With your son, how about using the alphabet to work on interactions with you. I think it was Greenespan's floortime book that talked about working on back and forth exchanges with children. For example, rolling a ball back and forth between you and the child. The goal is to increase the number of exchanges. This carries over into speech as well. You could take turns writing the letters. (e.g. he writes "A", you write "B"). Or, sit down next to him and also start writing out the entire alphabet. Act like it's great fun and see if you can engage him at all. Once you engage, you stretch out the engagement each time.

    I didn't learn about it until after my son was almost recovered, but the Sonrise program sounded very interesting and floortime based.

  5. #15
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    **Already posted a potion of this yesterday in another post but thought it would go here as well**

    I went to see Kate McGinnity recently (Walk AWhile In My Autism author). She is a speaker on Autism Spectrum Disorders and Challenging Behaviors. It was very good.

    She talked about how repetitive behavior is something that they need/crave. Great video showing how "normal" people deal with stress (tapping pencil, playing with their thumbs etc) and how they are seen as socially acceptable but the autistic person's is different but look at Bill Gates and his rocking motions in meetings and how successful he has become. Very good video.

    If he is craving these repetative games/books he needs it. Yes it is frustrating to do the same thing over and over and over. I do it all of the time but I am finding that the behavior is lessening over time. It is hard for us to understand why they need the same info over and over but she mentioned something about it not being real to them and they need contact reinforcement so that they can believe it is real.

  6. #16
    VClute is offline Platinum level (1000+ posts)
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    Man, does this sound like my kid! DS has had several fascinations over the years. (He was dx'd at 2 1/2, and he just turned 6.) First, it was fans. Then wind chimes. And if we drove down the road and DIDN'T see any wind chimes, GOD HELP US ALL! If we passed a store with fans inside, we HAD to go in and look at the fans for a while. A trip to Lowe's (the fan aisle at Lowes, actually) became a REAL TREAT for DS.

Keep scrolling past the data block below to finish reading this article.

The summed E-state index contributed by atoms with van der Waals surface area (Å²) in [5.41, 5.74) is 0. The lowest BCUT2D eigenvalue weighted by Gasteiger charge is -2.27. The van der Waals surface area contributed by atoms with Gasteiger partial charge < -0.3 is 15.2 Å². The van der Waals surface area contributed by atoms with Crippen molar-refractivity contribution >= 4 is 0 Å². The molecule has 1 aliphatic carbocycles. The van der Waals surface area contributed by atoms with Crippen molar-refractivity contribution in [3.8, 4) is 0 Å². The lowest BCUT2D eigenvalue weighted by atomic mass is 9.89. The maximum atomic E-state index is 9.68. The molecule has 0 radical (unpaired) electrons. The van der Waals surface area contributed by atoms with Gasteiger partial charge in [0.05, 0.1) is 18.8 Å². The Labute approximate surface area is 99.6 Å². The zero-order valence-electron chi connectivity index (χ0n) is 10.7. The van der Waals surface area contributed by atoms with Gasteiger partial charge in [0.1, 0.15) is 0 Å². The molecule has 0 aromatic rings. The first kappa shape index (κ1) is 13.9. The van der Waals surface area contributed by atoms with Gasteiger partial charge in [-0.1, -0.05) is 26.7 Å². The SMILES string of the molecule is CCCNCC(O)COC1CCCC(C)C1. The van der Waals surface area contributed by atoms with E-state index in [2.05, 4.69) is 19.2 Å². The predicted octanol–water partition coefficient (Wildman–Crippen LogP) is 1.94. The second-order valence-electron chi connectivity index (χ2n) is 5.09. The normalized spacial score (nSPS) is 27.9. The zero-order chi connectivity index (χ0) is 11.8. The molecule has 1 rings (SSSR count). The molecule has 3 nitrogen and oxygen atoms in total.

DS's latest interest is numbers and he writes them in black with multiples of ten in red. So GOD HELP US ALL if the black or red crayons or markers go missing. He's also WAY into school buses and discussing what number they are. It's EXHAUSTING sometimes.

    But I've learned to have a sense of humor about it all, and, as a previous poster mentioned, use this interest as a way to help DS learn OTHER things. Want to get that red crayon back? Then write me a sentence. Want to have more paper for writing? Ask me for some, using a full sentence, addressing me and giving me good eye contact. (That's a kind of advanced barter, but it gives you an idea!)

    I think the thing that can help is to STOP comparing your kid to other kids, or to your idea of what your kid was supposed to be. I'm still mourning the little boy I thought I'd be raising, but giving up the idea of that boy has helped me to enjoy the one I have, quirks and all.
    Amy in NC
    mom to Dixon, 2/14/2005
    and Abigail, 4/7/2007

  7. #17
    VClute is offline Platinum level (1000+ posts)
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    And one more thing: IME, early intervention case managers are USELESS. I mean, actually WORSE than useless sometimes. For the educated and at all engaged parent, EI case managers are a) dingbats and b) wastes of time and other resources. I can't tell you how many times the "team" was all assembled and ready to get to work, if not for waiting for the CM to arrive. I could not WAIT until DS was 3 and we could shake the CM loose!

    Speech therapy is great for more than just enunciation.
    Amy in NC
    mom to Dixon, 2/14/2005
    and Abigail, 4/7/2007

  8. #18
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    karstmama is offline Sapphire level (2000+ posts)
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    aw, that's too bad - we *loved* our before-3 case manager.

    i'm feeling pretty positive right now, since jameson's iep meeting monday & classroom placement. but, yes, he's totally focused on door-window-roof from a blue's clues & has been for weeks.
    mama to j karst, former 25 weeker, 12/06

  9. #19
    n2ou is offline Silver level (200+ posts)
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    Default Boardmaker

    Do you have access to anyone with Mayer-Johnson Boardmaker? I work with children in special needs preschool. We don't interrupt their perseverating unless it interrupts the class/safety of others etc.

    I have a little board that has a #3, #2, #1 and then the pic for "all finished". Something about the countdown, the tactile part of ripping the velcro number off the board and the visual of finished, helps some of my children to pop out of the perseverating loop.

    I also do something similar with my fingers in their hand. I start with 3 fingers and "high-five" their hand, then two fingers, then one. After the last one I ASL sign "finished" - it is then time to move on.

    Hth